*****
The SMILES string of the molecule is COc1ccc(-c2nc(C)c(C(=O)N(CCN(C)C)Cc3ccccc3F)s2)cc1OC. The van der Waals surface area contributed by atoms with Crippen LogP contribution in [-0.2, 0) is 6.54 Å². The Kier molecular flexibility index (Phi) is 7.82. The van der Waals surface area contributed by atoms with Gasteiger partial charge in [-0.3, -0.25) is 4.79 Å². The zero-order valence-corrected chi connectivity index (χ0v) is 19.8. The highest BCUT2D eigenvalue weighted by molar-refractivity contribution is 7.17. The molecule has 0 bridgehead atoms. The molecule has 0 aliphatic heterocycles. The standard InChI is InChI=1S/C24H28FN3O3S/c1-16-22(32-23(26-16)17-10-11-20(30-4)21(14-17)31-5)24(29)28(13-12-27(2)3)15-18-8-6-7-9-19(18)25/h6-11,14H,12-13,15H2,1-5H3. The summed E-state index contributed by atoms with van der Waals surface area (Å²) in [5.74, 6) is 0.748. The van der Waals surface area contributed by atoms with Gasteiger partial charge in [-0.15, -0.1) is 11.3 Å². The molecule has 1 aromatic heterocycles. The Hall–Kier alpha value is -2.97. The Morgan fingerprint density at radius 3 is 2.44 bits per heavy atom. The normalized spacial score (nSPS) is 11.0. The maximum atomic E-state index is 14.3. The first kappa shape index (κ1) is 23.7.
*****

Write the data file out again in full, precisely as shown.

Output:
The SMILES string of the molecule is COc1ccc(-c2nc(C)c(C(=O)N(CCN(C)C)Cc3ccccc3F)s2)cc1OC. The van der Waals surface area contributed by atoms with Crippen LogP contribution in [-0.2, 0) is 6.54 Å². The Kier molecular flexibility index (Phi) is 7.82. The van der Waals surface area contributed by atoms with Gasteiger partial charge in [-0.3, -0.25) is 4.79 Å². The zero-order valence-corrected chi connectivity index (χ0v) is 19.8. The highest BCUT2D eigenvalue weighted by molar-refractivity contribution is 7.17. The molecule has 0 bridgehead atoms. The molecule has 0 aliphatic heterocycles. The standard InChI is InChI=1S/C24H28FN3O3S/c1-16-22(32-23(26-16)17-10-11-20(30-4)21(14-17)31-5)24(29)28(13-12-27(2)3)15-18-8-6-7-9-19(18)25/h6-11,14H,12-13,15H2,1-5H3. The summed E-state index contributed by atoms with van der Waals surface area (Å²) in [5.74, 6) is 0.748. The van der Waals surface area contributed by atoms with Gasteiger partial charge in [-0.15, -0.1) is 11.3 Å². The molecule has 1 aromatic heterocycles. The Hall–Kier alpha value is -2.97. The Morgan fingerprint density at radius 3 is 2.44 bits per heavy atom. The normalized spacial score (nSPS) is 11.0. The maximum atomic E-state index is 14.3. The first kappa shape index (κ1) is 23.7.